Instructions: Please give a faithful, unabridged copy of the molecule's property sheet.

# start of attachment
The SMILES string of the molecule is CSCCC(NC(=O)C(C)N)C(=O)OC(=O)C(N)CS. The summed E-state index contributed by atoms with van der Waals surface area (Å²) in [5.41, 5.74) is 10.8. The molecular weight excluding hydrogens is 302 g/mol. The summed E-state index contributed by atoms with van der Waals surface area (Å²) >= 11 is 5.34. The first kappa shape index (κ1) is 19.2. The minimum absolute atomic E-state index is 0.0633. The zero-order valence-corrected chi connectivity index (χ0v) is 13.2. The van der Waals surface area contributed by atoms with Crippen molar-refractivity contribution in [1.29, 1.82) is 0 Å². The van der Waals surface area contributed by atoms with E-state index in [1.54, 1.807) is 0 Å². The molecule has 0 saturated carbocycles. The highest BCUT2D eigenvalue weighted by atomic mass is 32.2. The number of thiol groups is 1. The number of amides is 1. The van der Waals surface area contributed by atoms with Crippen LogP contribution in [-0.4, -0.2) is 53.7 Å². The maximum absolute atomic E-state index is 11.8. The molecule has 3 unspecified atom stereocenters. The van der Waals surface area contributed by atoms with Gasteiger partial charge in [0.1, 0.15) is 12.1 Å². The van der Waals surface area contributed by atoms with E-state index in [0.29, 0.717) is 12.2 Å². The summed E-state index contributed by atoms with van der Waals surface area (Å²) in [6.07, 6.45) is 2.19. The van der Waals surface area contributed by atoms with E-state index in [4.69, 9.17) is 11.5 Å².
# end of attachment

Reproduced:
The SMILES string of the molecule is CSCCC(NC(=O)C(C)N)C(=O)OC(=O)C(N)CS. The summed E-state index contributed by atoms with van der Waals surface area (Å²) in [5.41, 5.74) is 10.8. The molecular weight excluding hydrogens is 302 g/mol. The summed E-state index contributed by atoms with van der Waals surface area (Å²) >= 11 is 5.34. The first kappa shape index (κ1) is 19.2. The minimum absolute atomic E-state index is 0.0633. The zero-order valence-corrected chi connectivity index (χ0v) is 13.2. The van der Waals surface area contributed by atoms with Crippen molar-refractivity contribution in [1.29, 1.82) is 0 Å². The van der Waals surface area contributed by atoms with E-state index in [1.54, 1.807) is 0 Å². The molecule has 0 saturated carbocycles. The highest BCUT2D eigenvalue weighted by atomic mass is 32.2. The number of thiol groups is 1. The number of amides is 1. The van der Waals surface area contributed by atoms with Crippen LogP contribution in [-0.4, -0.2) is 53.7 Å². The maximum absolute atomic E-state index is 11.8. The molecule has 3 unspecified atom stereocenters. The van der Waals surface area contributed by atoms with Gasteiger partial charge in [0.1, 0.15) is 12.1 Å². The van der Waals surface area contributed by atoms with E-state index in [0.29, 0.717) is 12.2 Å². The summed E-state index contributed by atoms with van der Waals surface area (Å²) in [6.07, 6.45) is 2.19. The van der Waals surface area contributed by atoms with E-state index in [4.69, 9.17) is 11.5 Å².